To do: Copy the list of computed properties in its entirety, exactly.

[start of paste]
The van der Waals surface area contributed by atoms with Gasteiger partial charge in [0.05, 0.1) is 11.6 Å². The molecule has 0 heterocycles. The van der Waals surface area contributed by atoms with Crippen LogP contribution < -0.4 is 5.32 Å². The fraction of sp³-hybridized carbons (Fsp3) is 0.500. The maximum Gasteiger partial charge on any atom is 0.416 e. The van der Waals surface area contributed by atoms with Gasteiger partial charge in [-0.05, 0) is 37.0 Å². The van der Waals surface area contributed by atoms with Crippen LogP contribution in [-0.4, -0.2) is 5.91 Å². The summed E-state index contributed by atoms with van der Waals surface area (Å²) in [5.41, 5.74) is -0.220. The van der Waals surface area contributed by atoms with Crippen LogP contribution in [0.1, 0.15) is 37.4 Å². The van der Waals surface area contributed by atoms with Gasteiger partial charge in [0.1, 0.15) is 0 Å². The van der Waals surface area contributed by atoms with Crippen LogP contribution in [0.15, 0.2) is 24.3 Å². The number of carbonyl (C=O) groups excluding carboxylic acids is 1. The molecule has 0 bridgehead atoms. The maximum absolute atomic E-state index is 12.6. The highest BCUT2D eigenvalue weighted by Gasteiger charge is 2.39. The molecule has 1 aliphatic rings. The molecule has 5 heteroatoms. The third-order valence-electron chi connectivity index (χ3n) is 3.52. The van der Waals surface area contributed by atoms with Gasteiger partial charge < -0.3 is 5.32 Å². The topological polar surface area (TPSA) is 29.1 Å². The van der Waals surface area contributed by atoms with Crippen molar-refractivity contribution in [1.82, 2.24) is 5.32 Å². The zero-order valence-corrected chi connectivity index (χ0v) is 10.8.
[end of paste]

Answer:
The van der Waals surface area contributed by atoms with Gasteiger partial charge in [0.05, 0.1) is 11.6 Å². The molecule has 0 heterocycles. The van der Waals surface area contributed by atoms with Crippen LogP contribution < -0.4 is 5.32 Å². The fraction of sp³-hybridized carbons (Fsp3) is 0.500. The maximum Gasteiger partial charge on any atom is 0.416 e. The van der Waals surface area contributed by atoms with Gasteiger partial charge in [-0.05, 0) is 37.0 Å². The van der Waals surface area contributed by atoms with Crippen LogP contribution in [-0.4, -0.2) is 5.91 Å². The summed E-state index contributed by atoms with van der Waals surface area (Å²) in [5.41, 5.74) is -0.220. The van der Waals surface area contributed by atoms with Crippen LogP contribution in [0.1, 0.15) is 37.4 Å². The van der Waals surface area contributed by atoms with Gasteiger partial charge in [0.1, 0.15) is 0 Å². The van der Waals surface area contributed by atoms with Crippen LogP contribution in [0.15, 0.2) is 24.3 Å². The number of carbonyl (C=O) groups excluding carboxylic acids is 1. The molecule has 0 bridgehead atoms. The maximum absolute atomic E-state index is 12.6. The highest BCUT2D eigenvalue weighted by Gasteiger charge is 2.39. The molecule has 1 aliphatic rings. The molecule has 5 heteroatoms. The third-order valence-electron chi connectivity index (χ3n) is 3.52. The van der Waals surface area contributed by atoms with Gasteiger partial charge < -0.3 is 5.32 Å². The topological polar surface area (TPSA) is 29.1 Å². The van der Waals surface area contributed by atoms with Crippen molar-refractivity contribution in [1.82, 2.24) is 5.32 Å². The zero-order valence-corrected chi connectivity index (χ0v) is 10.8.